Rugby Union

Dundalk RFC captain Murphy 'disgusted' to lose, but draws some positives from defeat

The Mill Road side lost 13-10 to Enniscorthy this afternoon

Caoimhín Reilly

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Caoimhín Reilly

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caoimhin.reilly@dundalkdemocrat.ie

Dundalk RFC captain Murphy 'disgusted' to lose, but draws some positives from defeat

Dundalk RFC captain Enda Murphy. (Pic: Ciarán Culligan)

Dundalk RFC captain Enda Murphy was “disgusted” to lose Saturday’s Leinster League Division 1A match with Enniscorthy.

The Mill Road men dropped to third in the league table courtesy of their third home loss in five matches. But, considering Enniscorthy had kept three of their opponents scoreless since Dundalk defeated them at Ross Road in September, and of how dominant the Wexford men were in their 13-10 victory, Murphy draws some positives, despite the over-riding feeling being disappointment.

“At times, you just need to take the positives out of games," Murphy told The Dundalk Democrat.

"They’re a good side, they’re a very good side and I know we clipped them down in Enniscorthy when they had a few boys playing hurling, but we knew what to expect from them up here.

“I think they had the ball for probably 60, it probably felt like 70-minutes anyway, and I thought our defence did well to concede only 13, but we’re still disgusted with the loss.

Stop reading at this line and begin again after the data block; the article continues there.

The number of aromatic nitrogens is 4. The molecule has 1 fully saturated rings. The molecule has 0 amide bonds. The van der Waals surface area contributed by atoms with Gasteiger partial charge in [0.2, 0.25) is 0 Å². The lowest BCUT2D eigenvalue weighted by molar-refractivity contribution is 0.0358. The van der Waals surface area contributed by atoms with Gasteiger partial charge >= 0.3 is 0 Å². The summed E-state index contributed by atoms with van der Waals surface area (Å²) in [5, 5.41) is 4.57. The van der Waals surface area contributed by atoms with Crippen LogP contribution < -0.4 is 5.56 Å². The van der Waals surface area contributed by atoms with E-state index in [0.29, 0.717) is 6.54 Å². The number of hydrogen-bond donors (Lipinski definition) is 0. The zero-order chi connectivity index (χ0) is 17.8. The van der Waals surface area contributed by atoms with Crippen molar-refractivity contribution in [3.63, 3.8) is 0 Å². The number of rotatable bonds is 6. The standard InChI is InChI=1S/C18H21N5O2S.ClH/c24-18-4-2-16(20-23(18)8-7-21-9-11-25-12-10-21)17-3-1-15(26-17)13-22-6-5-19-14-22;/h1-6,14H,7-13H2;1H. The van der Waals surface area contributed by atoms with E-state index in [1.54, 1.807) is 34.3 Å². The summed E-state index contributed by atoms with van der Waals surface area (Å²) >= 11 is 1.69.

“We did get the ball at times, but we just weren’t able to keep it. We either scored a great try or we just lost it. The buzzword now in rugby is ‘transition’ from defence to attack and that’s something we’re going to have to work on over the next two nights, Tuesday and Thursday, and move onto De La Salle and try to round off this block of games with a win.”

Dundalk’s management were particularly unhappy with match referee and his continual penalisation of their attempts to turnover possession. And Murphy admits that some of the decisions that went against his side were questionable.

“They probably were dicey,” he said of the referee’s decision-making.

“They were dicey for a lot of people, but, if you were to look at it, once the referee lifts his hand, that’s it. You just have to walk away and take whatever he says and try to move on, whether you understand it or not,” Murphy said.